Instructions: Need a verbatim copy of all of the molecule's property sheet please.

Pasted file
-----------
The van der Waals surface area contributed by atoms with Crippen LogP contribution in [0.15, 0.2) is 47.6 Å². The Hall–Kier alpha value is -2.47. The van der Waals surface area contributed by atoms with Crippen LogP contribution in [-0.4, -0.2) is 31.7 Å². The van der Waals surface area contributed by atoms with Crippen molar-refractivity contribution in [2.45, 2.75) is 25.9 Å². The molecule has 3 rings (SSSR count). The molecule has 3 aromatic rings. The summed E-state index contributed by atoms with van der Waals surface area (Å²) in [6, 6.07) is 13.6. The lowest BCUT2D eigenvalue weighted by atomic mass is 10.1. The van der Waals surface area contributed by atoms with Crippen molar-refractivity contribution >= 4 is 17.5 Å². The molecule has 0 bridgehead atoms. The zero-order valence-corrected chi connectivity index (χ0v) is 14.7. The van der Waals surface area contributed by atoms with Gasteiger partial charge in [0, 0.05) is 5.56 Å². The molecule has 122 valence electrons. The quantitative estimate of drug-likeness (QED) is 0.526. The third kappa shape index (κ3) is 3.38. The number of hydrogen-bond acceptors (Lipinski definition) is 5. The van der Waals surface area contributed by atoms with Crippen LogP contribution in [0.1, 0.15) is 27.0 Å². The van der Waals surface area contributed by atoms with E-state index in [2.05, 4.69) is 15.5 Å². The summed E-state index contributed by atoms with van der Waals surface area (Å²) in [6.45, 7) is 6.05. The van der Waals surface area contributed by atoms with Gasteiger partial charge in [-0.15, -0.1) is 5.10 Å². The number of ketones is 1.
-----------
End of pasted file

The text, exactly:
The van der Waals surface area contributed by atoms with Crippen LogP contribution in [0.15, 0.2) is 47.6 Å². The Hall–Kier alpha value is -2.47. The van der Waals surface area contributed by atoms with Crippen LogP contribution in [-0.4, -0.2) is 31.7 Å². The van der Waals surface area contributed by atoms with Crippen molar-refractivity contribution in [2.45, 2.75) is 25.9 Å². The molecule has 3 rings (SSSR count). The molecule has 3 aromatic rings. The summed E-state index contributed by atoms with van der Waals surface area (Å²) in [6, 6.07) is 13.6. The lowest BCUT2D eigenvalue weighted by atomic mass is 10.1. The van der Waals surface area contributed by atoms with Crippen molar-refractivity contribution >= 4 is 17.5 Å². The molecule has 0 bridgehead atoms. The zero-order valence-corrected chi connectivity index (χ0v) is 14.7. The van der Waals surface area contributed by atoms with Gasteiger partial charge in [0, 0.05) is 5.56 Å². The molecule has 122 valence electrons. The quantitative estimate of drug-likeness (QED) is 0.526. The third kappa shape index (κ3) is 3.38. The number of hydrogen-bond acceptors (Lipinski definition) is 5. The van der Waals surface area contributed by atoms with Crippen LogP contribution in [0.1, 0.15) is 27.0 Å². The van der Waals surface area contributed by atoms with E-state index in [2.05, 4.69) is 15.5 Å². The summed E-state index contributed by atoms with van der Waals surface area (Å²) in [6.45, 7) is 6.05. The van der Waals surface area contributed by atoms with Gasteiger partial charge in [-0.15, -0.1) is 5.10 Å². The number of ketones is 1.